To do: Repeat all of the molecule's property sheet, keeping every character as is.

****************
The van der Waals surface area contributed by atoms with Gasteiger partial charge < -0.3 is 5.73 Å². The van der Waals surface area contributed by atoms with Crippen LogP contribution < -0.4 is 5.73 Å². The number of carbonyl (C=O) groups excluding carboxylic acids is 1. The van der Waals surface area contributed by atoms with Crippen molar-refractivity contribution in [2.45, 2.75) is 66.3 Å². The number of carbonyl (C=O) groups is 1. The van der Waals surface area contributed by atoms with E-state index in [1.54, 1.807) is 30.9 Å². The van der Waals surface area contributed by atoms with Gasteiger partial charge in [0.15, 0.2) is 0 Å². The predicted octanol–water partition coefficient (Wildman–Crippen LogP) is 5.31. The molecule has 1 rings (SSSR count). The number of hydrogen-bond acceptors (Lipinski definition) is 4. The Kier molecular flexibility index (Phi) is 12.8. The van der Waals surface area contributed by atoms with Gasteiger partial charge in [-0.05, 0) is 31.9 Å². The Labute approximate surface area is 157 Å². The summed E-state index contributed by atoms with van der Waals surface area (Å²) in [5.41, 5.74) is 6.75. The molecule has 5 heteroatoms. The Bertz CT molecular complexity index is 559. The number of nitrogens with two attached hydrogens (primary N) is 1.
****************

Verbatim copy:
The van der Waals surface area contributed by atoms with Gasteiger partial charge < -0.3 is 5.73 Å². The van der Waals surface area contributed by atoms with Crippen LogP contribution < -0.4 is 5.73 Å². The number of carbonyl (C=O) groups excluding carboxylic acids is 1. The van der Waals surface area contributed by atoms with Crippen molar-refractivity contribution in [2.45, 2.75) is 66.3 Å². The number of carbonyl (C=O) groups is 1. The van der Waals surface area contributed by atoms with E-state index in [1.54, 1.807) is 30.9 Å². The van der Waals surface area contributed by atoms with Gasteiger partial charge in [0.15, 0.2) is 0 Å². The predicted octanol–water partition coefficient (Wildman–Crippen LogP) is 5.31. The molecule has 1 rings (SSSR count). The number of hydrogen-bond acceptors (Lipinski definition) is 4. The Kier molecular flexibility index (Phi) is 12.8. The van der Waals surface area contributed by atoms with Gasteiger partial charge in [-0.05, 0) is 31.9 Å². The Labute approximate surface area is 157 Å². The summed E-state index contributed by atoms with van der Waals surface area (Å²) in [5.41, 5.74) is 6.75. The molecule has 5 heteroatoms. The Bertz CT molecular complexity index is 559. The number of nitrogens with two attached hydrogens (primary N) is 1.